Let's just get the ball rolling. Here are some prime examples of major corporate green washing/showering/bathing/anointing:

Conoco's plans to buy carbon offsets so they can go ahead with a $600 million expansion project in the Bay Area. That project alone is expected to increase carbon dioxide emissions by 500,000 metric tons EACH year. Their offsets include spending $10 million to fund a $7-million offset program under the Bay Area Air Quality Management District, a $2.8-million reforestation effort and a $200,000 wetlands restoration project. (In addition to their Maryland town hall meetings)

The Blue Planet Run by Dow, an ironic $10 million sponsorship, considering they could have spent the money cleaning up its human rights violations in Bhopal, India, where one of its Union Carbide companies leaked poisonous gases 22 years ago, claiming tens of thousands of lives. Oddly enough, the run is for cleaner water.

BP's Whiting Turner Refinery's glorious environmental Fact Sheet in relation to their earlier plans to dump an average of 1,584 pounds of ammonia and 4,925 pounds of sludge mixed with 21 million gallons of contaminated wastewater into Lake Michigan.

The Bush Administration's silencing of critics, including leading government climate scientists who warn of consequences from global warming.

Exxon Mobil and their cues from the tobacco companies.
Oil is good for you!

So if you wanted to really break it down, who are the notorious violators? How do you judge?

Officially, (according to
corpwatch.org), you follow the UN Global Compact, a partnership that asks businesses to adhere to nine principles derived from key UN agreements. It's about time we start defining and analyzing what is and isn't proper practice.

But what I really want to know: how does all of this begin?

How do corporations known decades prior as polluters wiggle their way back into our good graces?

How are we now numb to their marketing spells?

Global Issues has simplified the process as follows, and states that the process also works when applied to both green washers and lobby climate change discussions (see: Kyoto). The movement flows as follows:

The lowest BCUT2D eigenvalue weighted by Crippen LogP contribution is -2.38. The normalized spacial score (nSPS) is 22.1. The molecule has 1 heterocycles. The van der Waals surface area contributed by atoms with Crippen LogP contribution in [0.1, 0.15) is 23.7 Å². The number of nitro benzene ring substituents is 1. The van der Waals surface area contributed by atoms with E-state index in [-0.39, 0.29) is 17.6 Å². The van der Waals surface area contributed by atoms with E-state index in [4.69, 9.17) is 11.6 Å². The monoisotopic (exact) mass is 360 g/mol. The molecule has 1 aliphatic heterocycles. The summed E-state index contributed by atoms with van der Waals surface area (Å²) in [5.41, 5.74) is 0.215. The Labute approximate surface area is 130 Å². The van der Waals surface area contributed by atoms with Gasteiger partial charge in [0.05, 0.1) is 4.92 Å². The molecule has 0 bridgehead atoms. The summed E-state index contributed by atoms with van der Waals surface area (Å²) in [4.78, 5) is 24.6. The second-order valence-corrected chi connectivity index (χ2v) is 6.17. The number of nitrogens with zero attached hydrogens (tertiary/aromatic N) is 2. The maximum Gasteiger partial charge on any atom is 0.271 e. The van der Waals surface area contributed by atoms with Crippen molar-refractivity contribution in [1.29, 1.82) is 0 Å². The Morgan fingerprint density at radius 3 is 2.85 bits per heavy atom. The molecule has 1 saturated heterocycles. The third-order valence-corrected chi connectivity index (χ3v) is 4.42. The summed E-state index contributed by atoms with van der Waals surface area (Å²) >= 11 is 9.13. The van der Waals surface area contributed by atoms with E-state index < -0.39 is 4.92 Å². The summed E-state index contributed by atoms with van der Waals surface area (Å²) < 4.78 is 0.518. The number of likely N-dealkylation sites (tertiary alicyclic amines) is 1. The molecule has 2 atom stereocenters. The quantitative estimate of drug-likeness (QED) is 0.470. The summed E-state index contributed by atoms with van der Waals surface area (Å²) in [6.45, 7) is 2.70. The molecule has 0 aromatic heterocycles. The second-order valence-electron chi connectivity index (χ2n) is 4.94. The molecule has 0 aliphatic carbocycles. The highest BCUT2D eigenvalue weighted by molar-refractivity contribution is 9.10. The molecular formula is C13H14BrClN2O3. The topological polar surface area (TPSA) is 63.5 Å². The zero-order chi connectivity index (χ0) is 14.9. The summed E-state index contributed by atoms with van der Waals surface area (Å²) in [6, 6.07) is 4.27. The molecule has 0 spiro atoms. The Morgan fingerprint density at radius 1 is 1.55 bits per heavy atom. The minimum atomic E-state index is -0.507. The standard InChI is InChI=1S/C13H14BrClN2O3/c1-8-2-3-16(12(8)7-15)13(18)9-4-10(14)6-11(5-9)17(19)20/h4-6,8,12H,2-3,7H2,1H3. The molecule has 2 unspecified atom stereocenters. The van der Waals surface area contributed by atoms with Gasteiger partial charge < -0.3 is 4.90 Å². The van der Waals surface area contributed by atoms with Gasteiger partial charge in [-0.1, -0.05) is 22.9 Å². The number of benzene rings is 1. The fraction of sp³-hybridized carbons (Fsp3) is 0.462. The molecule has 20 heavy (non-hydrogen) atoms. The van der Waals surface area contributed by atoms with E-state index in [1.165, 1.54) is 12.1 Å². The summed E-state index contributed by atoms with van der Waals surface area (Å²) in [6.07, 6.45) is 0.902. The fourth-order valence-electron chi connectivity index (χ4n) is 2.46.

Step 1: Deny it
With this step, we saw a lot of skepticism initially coming from US-based scientists, many accused of reporting for big business interests, such as oil and automobile industries.

Step 2: Fight it
With step 2, and with climate change, WRI notes that step 2 has become “blame someone else for it”, referring to Bush’s attempts to criticize the Protocol for not imposing reductions on developing countries.

Step 3: Dilute it
With step 3, it is interesting to note that the climate change negotiations that led to the Kyoto Protocol involved extremely heavy concessions on steps and measures to take, in order to get the United States in on the agreement. To criticize later the Kyoto Protocol for being a political document (see below) is a cruel irony.

Step 4: Delay it
With step 4, many have criticized the US and others of delaying effective action or in other ways attempting to derail effective action.

Steps 5 and 6: Do it and Market it
Steps 5 and 6 still have to unfold for the climate change issue. At the same time, while the Bush Administration has at least admitted it is not against action on climate change (just that it opposes the Kyoto Protocol), it is spending money on research and technology.

Yet, combined with delay tactics, this may be a way to ensure the US doesn’t lose its position of power by implementing climate change measures. If its companies can find ways to be more efficient and clean, then it can gain clout and prestige and recognition of help save the world.

By going its own way, it is ignoring international issues and concerns, and so this can be seen as a political move to ensure economic and geopolitical success on this major environmental issue without consideration of the rest of the world. Unfortunately it is often this “go it alone” approach that also creates a lot of resentment against the US in the eyes of many around the world.

I don't really know how to end this post. Part of me feels dead to the world, part of me is overwhelmed with corporate critisisms and criticism's corporate, part of me wants to continue the post, part of me can't tackle the (mis)information, and part of me just wants some lunch.

I'm off to Chipotle.